On expansion valves, Fitch explains, "With regard to the expansion valves, there are two different types of expansion valves: pressure-regulated valves and temperature-regulated valves. A temperature-regulated valve has a small capillary tube with a sensing bulb that's attached to the header tube of the evaporator. And this is where the low side, low pressure refrigerant flows back to the condenser coil. This measures the temperature of the refrigerant as it leaves. You want to make sure the sensing bulb makes good full contact with the header tube of the evaporator, that it is well insulated, and that the insulation isn't torn off. If it's dangling in space, it's going to provide a false reading to the expansion valve, and it won't be able to react appropriately to what the temperature of the refrigerant is."

Fitch adds,"A pressure-regulated valve does essentially the same thing, only it has no capillary tube. It's got an internal valve spring that senses the pressure of the refrigerant and acts accordingly. The reason these sensors are important is because you need to restrict the flow of refrigerant as the evaporator gets colder and colder in order to prevent icing of the evaporator coil from the flow of too much refrigerant. If you get ice buildup on the evaporator coil, that restricts the airflow across the coil and you lose efficiency of the system. Frosting or icing of the evaporator coil is an indication there is something wrong with the expansion valve or the sensing bulb, or that the capillary line is ruptured, faulty, or has come loose. Also, you will see a very high suction pressure on the low side with a correct or below normal discharge pressure."

Fitch says, "You normally get a lot of condensation on the coil due to the expansion of the gases, so there are drains provided which must be kept clean and free of debris.

Once you have a properly serviced system, there is no need to add or check oil level unless you suspect that oil has been lost from the system from a major leak." "Another item to inspect regularly, is the drive belt,"advises Fitch. "Check it for wear and replace as necessary. As a general rule, the belt should be inspected within five hours of installing new, and then every 100 hours or three months afterward."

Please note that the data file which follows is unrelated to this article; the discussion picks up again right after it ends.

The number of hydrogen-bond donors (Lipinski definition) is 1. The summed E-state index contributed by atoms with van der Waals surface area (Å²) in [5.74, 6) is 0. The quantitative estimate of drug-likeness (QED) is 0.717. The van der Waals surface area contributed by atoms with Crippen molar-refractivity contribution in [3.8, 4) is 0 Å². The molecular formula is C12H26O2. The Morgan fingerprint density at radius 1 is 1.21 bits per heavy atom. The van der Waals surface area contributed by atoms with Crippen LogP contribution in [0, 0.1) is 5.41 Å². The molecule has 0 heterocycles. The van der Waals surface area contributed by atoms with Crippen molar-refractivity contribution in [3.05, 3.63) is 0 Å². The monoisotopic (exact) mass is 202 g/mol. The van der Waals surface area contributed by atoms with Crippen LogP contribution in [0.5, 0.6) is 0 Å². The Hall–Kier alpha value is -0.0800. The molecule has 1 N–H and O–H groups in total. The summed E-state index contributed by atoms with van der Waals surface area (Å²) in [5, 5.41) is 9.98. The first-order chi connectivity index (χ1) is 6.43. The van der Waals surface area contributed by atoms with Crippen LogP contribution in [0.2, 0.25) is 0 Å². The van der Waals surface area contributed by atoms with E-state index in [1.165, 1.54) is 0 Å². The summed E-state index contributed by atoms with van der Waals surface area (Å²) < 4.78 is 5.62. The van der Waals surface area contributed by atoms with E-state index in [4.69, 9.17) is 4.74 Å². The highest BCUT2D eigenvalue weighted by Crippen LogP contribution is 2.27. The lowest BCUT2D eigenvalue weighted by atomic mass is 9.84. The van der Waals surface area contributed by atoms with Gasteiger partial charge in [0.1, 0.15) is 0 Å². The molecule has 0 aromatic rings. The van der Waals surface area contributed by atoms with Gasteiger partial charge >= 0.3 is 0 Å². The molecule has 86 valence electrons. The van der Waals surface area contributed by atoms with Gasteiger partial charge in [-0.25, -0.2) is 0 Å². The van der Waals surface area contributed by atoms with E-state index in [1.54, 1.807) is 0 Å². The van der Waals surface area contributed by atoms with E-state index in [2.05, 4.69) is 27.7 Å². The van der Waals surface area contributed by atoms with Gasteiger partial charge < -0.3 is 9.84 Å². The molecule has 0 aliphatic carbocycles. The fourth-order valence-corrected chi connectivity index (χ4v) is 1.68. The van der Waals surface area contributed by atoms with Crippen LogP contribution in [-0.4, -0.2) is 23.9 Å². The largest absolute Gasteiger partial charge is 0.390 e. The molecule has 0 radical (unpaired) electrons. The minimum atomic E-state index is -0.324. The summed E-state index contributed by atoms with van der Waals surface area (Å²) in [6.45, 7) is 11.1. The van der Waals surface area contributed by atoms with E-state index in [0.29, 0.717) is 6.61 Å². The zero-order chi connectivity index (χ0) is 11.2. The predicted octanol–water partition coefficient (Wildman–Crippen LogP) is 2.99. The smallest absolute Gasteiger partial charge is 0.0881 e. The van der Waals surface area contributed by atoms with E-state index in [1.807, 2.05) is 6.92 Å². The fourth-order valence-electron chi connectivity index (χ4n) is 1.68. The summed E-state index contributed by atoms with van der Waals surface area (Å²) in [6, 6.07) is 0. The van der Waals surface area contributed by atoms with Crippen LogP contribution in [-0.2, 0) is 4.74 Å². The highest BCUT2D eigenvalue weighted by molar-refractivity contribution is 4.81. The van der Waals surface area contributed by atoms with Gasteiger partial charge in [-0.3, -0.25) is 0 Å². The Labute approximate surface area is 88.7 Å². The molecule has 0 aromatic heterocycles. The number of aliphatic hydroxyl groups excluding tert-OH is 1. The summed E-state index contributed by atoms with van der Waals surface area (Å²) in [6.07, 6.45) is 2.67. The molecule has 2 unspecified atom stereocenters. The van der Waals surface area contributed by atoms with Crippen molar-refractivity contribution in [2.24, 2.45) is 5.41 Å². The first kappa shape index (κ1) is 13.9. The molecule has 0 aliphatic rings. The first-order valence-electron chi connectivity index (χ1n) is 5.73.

Fitch says, "All components should be looked at every 100 hours or three months for any obvious signs of damage. The evaporator and condenser coils especially should be checked for dirt, blockage, or damaged fins, which can reduce the efficiency of the system. Fins can be straightened by using a coil or fin comb. The combs are available from air conditioning repair shops and have different fin spacings to accommodate various fins. Additionally, between 750 and 1000 hours of operation, you can inspect the compressor motor for brush length by removing the shroud and fan blade. You don't have to remove the motor to do it."

Fitch says "For all our compressor motors, we have overhaul kits that either consist of just brushes or brushes and bearings. We also have brush inspection manuals to provide guidance on inspection and replacement of these brushes."

"Finally," he explains, "check the sight glass when necessary to inspect for the proper refrigerant level. One of the good things about air conditioning is that it's basically one of those systems that if it's not broke, don't fix it. In other words, if you're getting cold air out of the system and don't see any degradation of performance from season to season, it's a good idea to leave the system alone and don't do anything until you have to. Certainly, preventative maintenance is a good idea, and it's always a good idea to do a visual inspection, checking drive belt wear, for example, but not much else is required."